Urban home gardens in Kumasi metropolis, Ashanti region of Ghana

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Home garden is a ubiquitous farming system found within the compound of individual houses and practised by households in Kumasi metropolis landscape of Ghana. However, very little is known about the home garden system in terms of classification, composition, structure, functions, management practices as well as constraints hindering its development and promotion. This study has put together data on the home gardens to assist in understanding the system and make recommendation for its management. Data was collected using a two-stage sampling procedure involving visual reconnaissance survey and detailed household survey. The reconnaissance survey was carried out to select six residential areas (suburbs) where home gardens were extensively and intensively practised. Eighty households were randomly sampled and selected in the six residential areas and detailed household survey involving direct observation, interviews and administration of questionnaire were employed to collect the data. The questionnaire and interviews were aimed at finding the socio-economic status of households, decision-making on gardening, components of the system, their arrangement and functions. The management practices, benefits to the gardeners, their resource/support services, as well as constraints facing them were also examined. The home gardens surveyed were classified into four types namely: (a) Agrosilvopastoral system, (b) Agrisilvicultural system, (c) Mixed farming, and (d) Agrihorticultural system, based on the presence of the main agroforestry components, structure and their roles. Twenty-two different crops were observed in the study area, with the major ones as: Musa paradisiaca, Zea mays, Manihot esculentum, Dioscorea alata, Solanuin melongena, Capsicum annuum, etc. The animal species encountered were chicken, sheep, goat, duck, turkey, rabbit, bee, guinea fowl and fish as well as about thirty multipurpose trees and shrubs and over thirty-five ornamental plants beautifying the environs. These tree/shrub-crop-animal (bee/fish) components were intensively integrated spatially and/or sequentially on the same land unit of individual houses. Some of the home gardens were bordered by living fence and/or non-living fence. This highly diversified trees/shrubs and crops mixture in the home gardens set-up have organised into three multistorey structure: a ground floor of vegetable and tuberous crops, middle storey consisting of relatively taller food and fruit crops and the upper layer comprising tall fruit trees. The home gardens were managed mostly by respondents and their family labour as well as hired permanent labour. The household labour was the main determinant of production especially in homesteads with large family size and the gardening activities often. done at their leisure hours. Findings revealed that home gardens were primarily embarked on by 86% of the households to reduce expenses on food budget, and 27.5% to earn extra cash from the sale of the garden produce to supplement family’s income, as well as 58% to improve the aesthetics of the homesteads. Households obtained numerous benefits such as food crops, vegetables, fruits, fodder, medicinal products, firewood, honey, spices, meat, eggs and fish which were used for subsistence and/or for sale. Some of these items were distributed to neighbours as gifts which facilitated social ties in the neighbourhood. The major constraints facing gardeners that agroforestry intervention can address were poor soil moisture availability in the dry season, Musa spp. (plantain/banana) lodging, crop damage by stray livestock, declining soil fertility, low livestock and poultry management for the local breeds kept on free-range basis. Inadequate extension education and services to home gardeners hindered effective promotion and development of home gardens. Agroforestry and agricultural interventions recommended to address these constraints are windbreaks, boundary planting, living fence, proper cropping system and management, proper livestock/poultry management and fodder bank. Improved extension education and services to households practising gardening as agroforestry systems will go a long way to encourage more households to manage the system effectively. Other constraints also spelt out by respondents which agroforestry intervention cannot address were insufficient time on households, high water cost/bill charged by Ghana Water and Sewerage Corporation and the small size of gardens or plots as well as lack of credit to finance the gardening operations. Home garden when promoted and developed among households in urban areas could lead to the improvement of the standard of living of urban dwellers in Ghana to minimise poverty, malnutrition and create employment for the youth as hired labour who were provided with accommodation, food, clothing and monthly allowance.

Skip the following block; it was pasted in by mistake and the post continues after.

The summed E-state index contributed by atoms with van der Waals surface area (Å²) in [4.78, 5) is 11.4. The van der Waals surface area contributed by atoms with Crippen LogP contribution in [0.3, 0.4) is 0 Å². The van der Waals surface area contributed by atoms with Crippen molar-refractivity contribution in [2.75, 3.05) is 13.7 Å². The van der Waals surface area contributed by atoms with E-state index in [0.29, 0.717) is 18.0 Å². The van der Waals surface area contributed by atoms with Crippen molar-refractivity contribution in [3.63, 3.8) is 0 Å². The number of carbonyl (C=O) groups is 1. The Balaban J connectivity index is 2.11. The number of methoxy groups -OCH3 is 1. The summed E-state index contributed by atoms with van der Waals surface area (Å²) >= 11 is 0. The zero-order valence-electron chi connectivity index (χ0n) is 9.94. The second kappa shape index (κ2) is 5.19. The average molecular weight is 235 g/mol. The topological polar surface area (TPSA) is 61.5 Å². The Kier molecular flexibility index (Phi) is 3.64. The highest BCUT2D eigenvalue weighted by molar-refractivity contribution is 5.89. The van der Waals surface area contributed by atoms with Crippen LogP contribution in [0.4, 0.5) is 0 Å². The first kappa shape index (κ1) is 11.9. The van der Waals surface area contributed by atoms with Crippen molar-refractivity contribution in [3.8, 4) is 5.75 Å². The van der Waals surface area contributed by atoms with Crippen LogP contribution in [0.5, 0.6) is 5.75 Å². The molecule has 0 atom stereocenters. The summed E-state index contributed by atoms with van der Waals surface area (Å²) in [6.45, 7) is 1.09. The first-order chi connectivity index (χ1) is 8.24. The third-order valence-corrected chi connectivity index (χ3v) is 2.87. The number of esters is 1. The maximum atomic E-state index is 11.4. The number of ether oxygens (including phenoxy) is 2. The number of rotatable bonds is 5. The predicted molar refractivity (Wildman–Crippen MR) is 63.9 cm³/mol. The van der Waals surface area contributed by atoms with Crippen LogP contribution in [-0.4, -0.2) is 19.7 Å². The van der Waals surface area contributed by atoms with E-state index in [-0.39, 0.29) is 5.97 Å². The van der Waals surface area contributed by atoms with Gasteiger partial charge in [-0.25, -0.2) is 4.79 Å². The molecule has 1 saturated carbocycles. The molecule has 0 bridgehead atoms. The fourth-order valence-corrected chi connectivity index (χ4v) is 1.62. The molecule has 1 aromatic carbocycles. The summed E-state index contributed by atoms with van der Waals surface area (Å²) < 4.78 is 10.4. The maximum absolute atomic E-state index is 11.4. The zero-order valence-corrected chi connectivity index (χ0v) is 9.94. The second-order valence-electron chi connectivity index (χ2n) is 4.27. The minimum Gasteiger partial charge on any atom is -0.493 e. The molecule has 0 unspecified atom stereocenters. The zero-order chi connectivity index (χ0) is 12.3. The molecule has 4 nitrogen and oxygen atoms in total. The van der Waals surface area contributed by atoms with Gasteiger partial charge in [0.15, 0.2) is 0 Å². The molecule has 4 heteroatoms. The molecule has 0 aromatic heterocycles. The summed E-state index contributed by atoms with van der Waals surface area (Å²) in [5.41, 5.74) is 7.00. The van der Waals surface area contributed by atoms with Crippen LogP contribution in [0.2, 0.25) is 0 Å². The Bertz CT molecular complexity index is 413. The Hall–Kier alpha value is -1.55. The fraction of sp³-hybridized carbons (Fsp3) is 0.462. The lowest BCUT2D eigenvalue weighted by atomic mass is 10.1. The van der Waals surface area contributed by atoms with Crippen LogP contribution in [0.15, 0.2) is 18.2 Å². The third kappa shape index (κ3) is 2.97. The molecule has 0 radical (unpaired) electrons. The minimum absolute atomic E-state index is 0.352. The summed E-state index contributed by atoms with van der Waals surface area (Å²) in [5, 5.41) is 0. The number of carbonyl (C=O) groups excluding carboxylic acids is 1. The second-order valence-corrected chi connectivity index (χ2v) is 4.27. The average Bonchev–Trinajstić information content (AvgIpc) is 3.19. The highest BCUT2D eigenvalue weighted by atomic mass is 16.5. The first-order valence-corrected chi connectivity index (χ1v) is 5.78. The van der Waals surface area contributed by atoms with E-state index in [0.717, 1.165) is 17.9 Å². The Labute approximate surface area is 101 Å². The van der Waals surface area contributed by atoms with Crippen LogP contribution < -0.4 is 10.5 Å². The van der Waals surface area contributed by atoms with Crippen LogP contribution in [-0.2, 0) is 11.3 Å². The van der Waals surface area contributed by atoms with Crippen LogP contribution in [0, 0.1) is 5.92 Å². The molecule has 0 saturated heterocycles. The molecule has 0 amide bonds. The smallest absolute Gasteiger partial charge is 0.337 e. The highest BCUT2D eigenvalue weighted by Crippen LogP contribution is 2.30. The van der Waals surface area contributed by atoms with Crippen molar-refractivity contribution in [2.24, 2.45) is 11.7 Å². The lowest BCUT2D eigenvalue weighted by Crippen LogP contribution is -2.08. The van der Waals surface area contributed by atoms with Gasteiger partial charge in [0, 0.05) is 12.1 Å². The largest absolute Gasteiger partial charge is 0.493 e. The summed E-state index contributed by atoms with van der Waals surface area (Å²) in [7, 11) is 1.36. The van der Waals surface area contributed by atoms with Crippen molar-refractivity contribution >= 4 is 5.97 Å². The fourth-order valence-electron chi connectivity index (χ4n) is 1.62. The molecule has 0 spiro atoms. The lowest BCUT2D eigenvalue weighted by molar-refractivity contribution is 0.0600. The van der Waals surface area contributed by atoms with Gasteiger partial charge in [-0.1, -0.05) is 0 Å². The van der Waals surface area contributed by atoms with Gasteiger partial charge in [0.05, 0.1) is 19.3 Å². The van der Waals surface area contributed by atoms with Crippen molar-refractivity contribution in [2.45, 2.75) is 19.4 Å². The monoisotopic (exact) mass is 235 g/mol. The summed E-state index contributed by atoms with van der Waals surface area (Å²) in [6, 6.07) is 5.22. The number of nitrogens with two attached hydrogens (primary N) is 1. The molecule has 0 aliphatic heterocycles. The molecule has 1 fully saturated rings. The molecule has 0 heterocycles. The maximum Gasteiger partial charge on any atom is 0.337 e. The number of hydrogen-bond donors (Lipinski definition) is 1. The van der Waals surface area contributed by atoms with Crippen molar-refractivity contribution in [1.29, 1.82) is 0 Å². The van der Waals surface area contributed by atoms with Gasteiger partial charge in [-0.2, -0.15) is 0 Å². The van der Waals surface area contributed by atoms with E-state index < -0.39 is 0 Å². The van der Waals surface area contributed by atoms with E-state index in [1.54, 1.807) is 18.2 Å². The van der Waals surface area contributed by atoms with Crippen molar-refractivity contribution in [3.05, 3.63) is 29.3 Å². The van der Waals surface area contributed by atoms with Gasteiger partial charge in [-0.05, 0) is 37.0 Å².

A thesis submitted to the Board of Postgraduate Studies, Kwame Nkrumah University of Science and Technology, Kumasi, in partial fulfilment of the requirements for the award of the Degree of Master of Science in Agroforestry, 1995